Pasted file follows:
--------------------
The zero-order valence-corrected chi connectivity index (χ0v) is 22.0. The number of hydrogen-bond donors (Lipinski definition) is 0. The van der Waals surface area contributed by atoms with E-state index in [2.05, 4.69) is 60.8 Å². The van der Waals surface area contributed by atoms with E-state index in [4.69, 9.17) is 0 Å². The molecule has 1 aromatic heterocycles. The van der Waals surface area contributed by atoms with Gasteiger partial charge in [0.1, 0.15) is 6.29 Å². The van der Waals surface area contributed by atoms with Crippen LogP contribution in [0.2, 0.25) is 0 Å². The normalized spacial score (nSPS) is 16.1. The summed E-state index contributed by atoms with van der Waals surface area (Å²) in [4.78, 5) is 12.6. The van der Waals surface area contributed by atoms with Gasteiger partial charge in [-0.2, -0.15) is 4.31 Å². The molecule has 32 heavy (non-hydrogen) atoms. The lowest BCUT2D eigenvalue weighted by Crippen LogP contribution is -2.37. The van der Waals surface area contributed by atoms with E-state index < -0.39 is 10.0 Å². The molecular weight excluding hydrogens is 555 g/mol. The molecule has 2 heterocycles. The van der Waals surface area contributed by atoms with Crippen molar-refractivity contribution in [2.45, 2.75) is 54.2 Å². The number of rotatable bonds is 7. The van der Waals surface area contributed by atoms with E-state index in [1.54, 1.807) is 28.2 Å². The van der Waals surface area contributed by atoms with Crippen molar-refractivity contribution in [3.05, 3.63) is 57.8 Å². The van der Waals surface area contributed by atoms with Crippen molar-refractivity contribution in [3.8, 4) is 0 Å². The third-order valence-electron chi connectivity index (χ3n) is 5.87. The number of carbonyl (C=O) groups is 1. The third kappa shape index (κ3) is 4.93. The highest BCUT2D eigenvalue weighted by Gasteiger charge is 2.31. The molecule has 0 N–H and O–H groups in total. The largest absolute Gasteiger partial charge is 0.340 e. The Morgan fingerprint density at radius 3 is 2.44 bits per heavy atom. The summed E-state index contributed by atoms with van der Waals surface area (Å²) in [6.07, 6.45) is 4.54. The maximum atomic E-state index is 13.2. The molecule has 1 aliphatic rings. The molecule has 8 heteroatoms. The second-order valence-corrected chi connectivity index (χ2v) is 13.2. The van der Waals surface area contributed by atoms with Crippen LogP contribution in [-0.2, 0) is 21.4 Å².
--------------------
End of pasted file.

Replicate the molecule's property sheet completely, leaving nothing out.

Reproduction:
The zero-order valence-corrected chi connectivity index (χ0v) is 22.0. The number of hydrogen-bond donors (Lipinski definition) is 0. The van der Waals surface area contributed by atoms with E-state index in [2.05, 4.69) is 60.8 Å². The van der Waals surface area contributed by atoms with E-state index in [4.69, 9.17) is 0 Å². The molecule has 1 aromatic heterocycles. The van der Waals surface area contributed by atoms with Gasteiger partial charge in [0.1, 0.15) is 6.29 Å². The van der Waals surface area contributed by atoms with Crippen LogP contribution in [0.2, 0.25) is 0 Å². The normalized spacial score (nSPS) is 16.1. The summed E-state index contributed by atoms with van der Waals surface area (Å²) in [4.78, 5) is 12.6. The van der Waals surface area contributed by atoms with Gasteiger partial charge in [-0.2, -0.15) is 4.31 Å². The molecule has 32 heavy (non-hydrogen) atoms. The lowest BCUT2D eigenvalue weighted by Crippen LogP contribution is -2.37. The van der Waals surface area contributed by atoms with E-state index < -0.39 is 10.0 Å². The molecular weight excluding hydrogens is 555 g/mol. The molecule has 2 heterocycles. The van der Waals surface area contributed by atoms with Crippen molar-refractivity contribution in [2.45, 2.75) is 54.2 Å². The number of rotatable bonds is 7. The van der Waals surface area contributed by atoms with E-state index in [1.54, 1.807) is 28.2 Å². The van der Waals surface area contributed by atoms with Crippen molar-refractivity contribution in [3.05, 3.63) is 57.8 Å². The van der Waals surface area contributed by atoms with Crippen molar-refractivity contribution in [3.8, 4) is 0 Å². The third-order valence-electron chi connectivity index (χ3n) is 5.87. The number of carbonyl (C=O) groups is 1. The third kappa shape index (κ3) is 4.93. The highest BCUT2D eigenvalue weighted by Gasteiger charge is 2.31. The molecule has 0 N–H and O–H groups in total. The largest absolute Gasteiger partial charge is 0.340 e. The Morgan fingerprint density at radius 3 is 2.44 bits per heavy atom. The summed E-state index contributed by atoms with van der Waals surface area (Å²) in [6.07, 6.45) is 4.54. The maximum atomic E-state index is 13.2. The molecule has 1 aliphatic rings. The molecule has 8 heteroatoms. The second-order valence-corrected chi connectivity index (χ2v) is 13.2. The van der Waals surface area contributed by atoms with Crippen LogP contribution in [-0.2, 0) is 21.4 Å².